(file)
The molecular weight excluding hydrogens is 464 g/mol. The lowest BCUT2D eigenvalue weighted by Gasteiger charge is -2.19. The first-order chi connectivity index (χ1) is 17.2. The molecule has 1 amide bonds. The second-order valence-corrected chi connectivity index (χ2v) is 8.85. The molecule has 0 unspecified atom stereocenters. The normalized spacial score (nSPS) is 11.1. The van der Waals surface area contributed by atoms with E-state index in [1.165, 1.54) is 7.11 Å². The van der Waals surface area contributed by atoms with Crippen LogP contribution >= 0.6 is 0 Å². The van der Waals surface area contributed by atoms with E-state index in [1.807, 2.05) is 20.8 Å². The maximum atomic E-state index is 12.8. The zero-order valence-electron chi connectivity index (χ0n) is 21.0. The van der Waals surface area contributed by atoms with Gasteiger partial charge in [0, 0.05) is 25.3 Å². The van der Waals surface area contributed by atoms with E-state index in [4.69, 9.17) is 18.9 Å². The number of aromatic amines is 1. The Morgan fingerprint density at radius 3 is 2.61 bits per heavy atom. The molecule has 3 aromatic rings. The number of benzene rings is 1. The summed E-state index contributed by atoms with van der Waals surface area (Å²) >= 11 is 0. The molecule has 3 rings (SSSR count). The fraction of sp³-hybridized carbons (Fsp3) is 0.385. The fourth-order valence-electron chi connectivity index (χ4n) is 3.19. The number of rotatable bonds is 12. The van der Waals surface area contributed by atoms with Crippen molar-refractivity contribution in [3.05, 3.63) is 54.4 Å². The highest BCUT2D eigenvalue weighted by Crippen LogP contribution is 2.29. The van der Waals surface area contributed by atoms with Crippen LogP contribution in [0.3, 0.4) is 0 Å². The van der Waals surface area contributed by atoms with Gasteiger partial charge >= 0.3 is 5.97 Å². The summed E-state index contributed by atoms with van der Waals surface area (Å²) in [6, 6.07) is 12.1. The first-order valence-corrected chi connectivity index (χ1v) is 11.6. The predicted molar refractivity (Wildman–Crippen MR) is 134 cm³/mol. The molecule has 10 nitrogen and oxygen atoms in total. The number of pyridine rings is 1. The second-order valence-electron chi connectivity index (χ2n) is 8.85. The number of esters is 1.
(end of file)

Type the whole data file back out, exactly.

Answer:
The molecular weight excluding hydrogens is 464 g/mol. The lowest BCUT2D eigenvalue weighted by Gasteiger charge is -2.19. The first-order chi connectivity index (χ1) is 17.2. The molecule has 1 amide bonds. The second-order valence-corrected chi connectivity index (χ2v) is 8.85. The molecule has 0 unspecified atom stereocenters. The normalized spacial score (nSPS) is 11.1. The van der Waals surface area contributed by atoms with E-state index in [1.165, 1.54) is 7.11 Å². The van der Waals surface area contributed by atoms with Crippen LogP contribution >= 0.6 is 0 Å². The van der Waals surface area contributed by atoms with E-state index in [1.807, 2.05) is 20.8 Å². The maximum atomic E-state index is 12.8. The zero-order valence-electron chi connectivity index (χ0n) is 21.0. The van der Waals surface area contributed by atoms with Gasteiger partial charge in [0, 0.05) is 25.3 Å². The van der Waals surface area contributed by atoms with E-state index in [4.69, 9.17) is 18.9 Å². The number of aromatic amines is 1. The Morgan fingerprint density at radius 3 is 2.61 bits per heavy atom. The molecule has 3 aromatic rings. The number of benzene rings is 1. The summed E-state index contributed by atoms with van der Waals surface area (Å²) >= 11 is 0. The molecule has 3 rings (SSSR count). The fraction of sp³-hybridized carbons (Fsp3) is 0.385. The fourth-order valence-electron chi connectivity index (χ4n) is 3.19. The number of rotatable bonds is 12. The van der Waals surface area contributed by atoms with Crippen molar-refractivity contribution in [3.05, 3.63) is 54.4 Å². The highest BCUT2D eigenvalue weighted by Crippen LogP contribution is 2.29. The van der Waals surface area contributed by atoms with Crippen LogP contribution in [0.3, 0.4) is 0 Å². The van der Waals surface area contributed by atoms with Gasteiger partial charge >= 0.3 is 5.97 Å². The summed E-state index contributed by atoms with van der Waals surface area (Å²) in [6, 6.07) is 12.1. The first-order valence-corrected chi connectivity index (χ1v) is 11.6. The predicted molar refractivity (Wildman–Crippen MR) is 134 cm³/mol. The molecule has 10 nitrogen and oxygen atoms in total. The number of pyridine rings is 1. The second-order valence-electron chi connectivity index (χ2n) is 8.85. The number of esters is 1.